By Malathi Nayak
SAN FRANCISCO Feb 13 Japanese online gaming
firm Nexon Co Ltd will begin to aggressively explore
U.S. acquisitions to further a long-standing plan to expand in
Western markets, its CEO-elect Owen Mahoney said.
"We continue to believe that North America is a big, big
opportunity for us," Mahoney said in an interview with Reuters
late on Wednesday ahead of the company's announcement that he
would succeed current Chief Executive Officer Seungwoo Choi in
Mahoney, currently Nexon's chief financial officer, led
mergers and acquisitions and business development at Electronic
Arts Inc for about a decade before joining Nexon, which
is known for free-to-play PC games like combat title
"Dungeon&Fighter" and "MapleStory."
He said Nexon would be open to using its cash balance to
acquire games that would help it build a strong footprint in the
"We want more access to IP and want to be more successful in
the West with the kinds of games that will resonate with
Western tastes," Mahoney said. "But we're also prudent about
what we do, so if we see a good opportunity we'll definitely go
Nexon, which was founded in South Korea in 1994 and is
headquartered in Tokyo, went public on the Tokyo stock exchange
in December 2011, around the same time as "Farmville"
creator Zynga Inc listed on Nasdaq.
The company is considered to be a pioneer of the model of
fast-paced games that are free to play but offer optional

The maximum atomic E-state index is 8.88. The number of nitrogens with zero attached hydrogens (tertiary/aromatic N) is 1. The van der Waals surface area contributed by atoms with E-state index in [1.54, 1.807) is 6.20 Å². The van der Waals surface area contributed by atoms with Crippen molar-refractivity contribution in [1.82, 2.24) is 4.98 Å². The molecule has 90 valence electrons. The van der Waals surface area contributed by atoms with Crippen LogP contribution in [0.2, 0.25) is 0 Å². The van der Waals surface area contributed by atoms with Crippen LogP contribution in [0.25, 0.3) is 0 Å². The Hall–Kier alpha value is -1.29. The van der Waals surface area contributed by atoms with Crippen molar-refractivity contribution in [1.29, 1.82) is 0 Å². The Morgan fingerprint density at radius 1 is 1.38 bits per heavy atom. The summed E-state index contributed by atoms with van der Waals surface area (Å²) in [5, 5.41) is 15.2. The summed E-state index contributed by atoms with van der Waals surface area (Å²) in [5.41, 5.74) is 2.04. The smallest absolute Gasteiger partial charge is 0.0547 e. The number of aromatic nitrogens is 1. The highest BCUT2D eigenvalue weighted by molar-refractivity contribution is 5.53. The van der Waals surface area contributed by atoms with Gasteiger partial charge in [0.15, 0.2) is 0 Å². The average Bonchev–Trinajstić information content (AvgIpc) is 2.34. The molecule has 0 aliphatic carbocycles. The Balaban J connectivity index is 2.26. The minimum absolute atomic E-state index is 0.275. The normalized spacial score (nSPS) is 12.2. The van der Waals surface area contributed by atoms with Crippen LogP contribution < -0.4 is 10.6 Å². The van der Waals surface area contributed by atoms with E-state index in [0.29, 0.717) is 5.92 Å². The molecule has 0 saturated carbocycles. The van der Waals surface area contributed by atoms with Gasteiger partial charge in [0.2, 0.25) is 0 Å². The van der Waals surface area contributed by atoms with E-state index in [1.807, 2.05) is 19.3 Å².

virtual goods or in-game purchases like weapons and energy
While Nexon has delivered numerous PC and mobile game hits
in China and South Korea, it's been unsuccessful so far in
replicating that success in the fast-growing European and U.S.
The company, which said it generated $1.5 billion in revenue
in 2013, has taken minority stakes in North American game
studios in North America like San Mateo, California-based Rumble
Entertainment and Miami-based Shiver Entertainment, to develop
content for the West.
Nexon also has been importing Western content to Asia
through partnerships with developers like Electronic Arts to
publish its "FIFA Online 3" game in Korea.
Mahoney, who joined Nexon in 2010, will take on his new role
starting March 25. Choi, who decided to retire after leading the
company since 2008, will remain in an advisory role as honorary
On Wednesday, Nexon reported higher fourth-quarter revenue
of 34.5 billion yen ($336.47 million), up 12 percent from a year
ago. Nexon also reported a fourth-quarter cash balance of 138.8
It incurred a net loss of 4.44 billion yen, partly due to an
impairment loss from lower-than-expected revenue from a game by
its subsidiary, NDOORS Corp. About 7 percent of its total
fourth-quarter income came from Europe and North America.
Shares in the company fell 5.2 percent to close at 837 yen
on Thursday on the Tokyo Stock Exchange.